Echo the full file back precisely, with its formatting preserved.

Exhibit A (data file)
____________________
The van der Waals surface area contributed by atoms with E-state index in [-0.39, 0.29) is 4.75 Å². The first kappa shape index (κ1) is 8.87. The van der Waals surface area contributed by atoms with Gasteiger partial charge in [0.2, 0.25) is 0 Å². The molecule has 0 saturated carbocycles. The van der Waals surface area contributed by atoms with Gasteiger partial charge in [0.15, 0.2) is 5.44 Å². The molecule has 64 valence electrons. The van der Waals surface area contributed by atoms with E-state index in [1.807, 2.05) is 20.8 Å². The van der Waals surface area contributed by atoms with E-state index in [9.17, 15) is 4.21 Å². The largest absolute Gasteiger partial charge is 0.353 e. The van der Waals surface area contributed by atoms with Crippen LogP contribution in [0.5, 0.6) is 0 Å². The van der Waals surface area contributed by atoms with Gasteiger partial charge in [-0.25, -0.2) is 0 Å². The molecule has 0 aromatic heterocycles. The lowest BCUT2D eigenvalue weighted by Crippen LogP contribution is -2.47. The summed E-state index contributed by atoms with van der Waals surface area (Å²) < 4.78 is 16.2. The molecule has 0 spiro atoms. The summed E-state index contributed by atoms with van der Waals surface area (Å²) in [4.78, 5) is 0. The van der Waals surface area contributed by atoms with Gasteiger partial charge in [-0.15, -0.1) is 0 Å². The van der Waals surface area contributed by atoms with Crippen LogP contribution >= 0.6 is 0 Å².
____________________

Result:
The van der Waals surface area contributed by atoms with E-state index in [-0.39, 0.29) is 4.75 Å². The first kappa shape index (κ1) is 8.87. The van der Waals surface area contributed by atoms with Gasteiger partial charge in [0.2, 0.25) is 0 Å². The molecule has 0 saturated carbocycles. The van der Waals surface area contributed by atoms with Gasteiger partial charge in [0.15, 0.2) is 5.44 Å². The molecule has 64 valence electrons. The van der Waals surface area contributed by atoms with E-state index in [1.807, 2.05) is 20.8 Å². The van der Waals surface area contributed by atoms with E-state index in [9.17, 15) is 4.21 Å². The largest absolute Gasteiger partial charge is 0.353 e. The van der Waals surface area contributed by atoms with Crippen LogP contribution in [0.5, 0.6) is 0 Å². The van der Waals surface area contributed by atoms with Gasteiger partial charge in [-0.25, -0.2) is 0 Å². The molecule has 0 aromatic heterocycles. The lowest BCUT2D eigenvalue weighted by Crippen LogP contribution is -2.47. The summed E-state index contributed by atoms with van der Waals surface area (Å²) < 4.78 is 16.2. The molecule has 0 spiro atoms. The summed E-state index contributed by atoms with van der Waals surface area (Å²) in [4.78, 5) is 0. The van der Waals surface area contributed by atoms with Gasteiger partial charge in [-0.15, -0.1) is 0 Å². The van der Waals surface area contributed by atoms with Crippen LogP contribution >= 0.6 is 0 Å².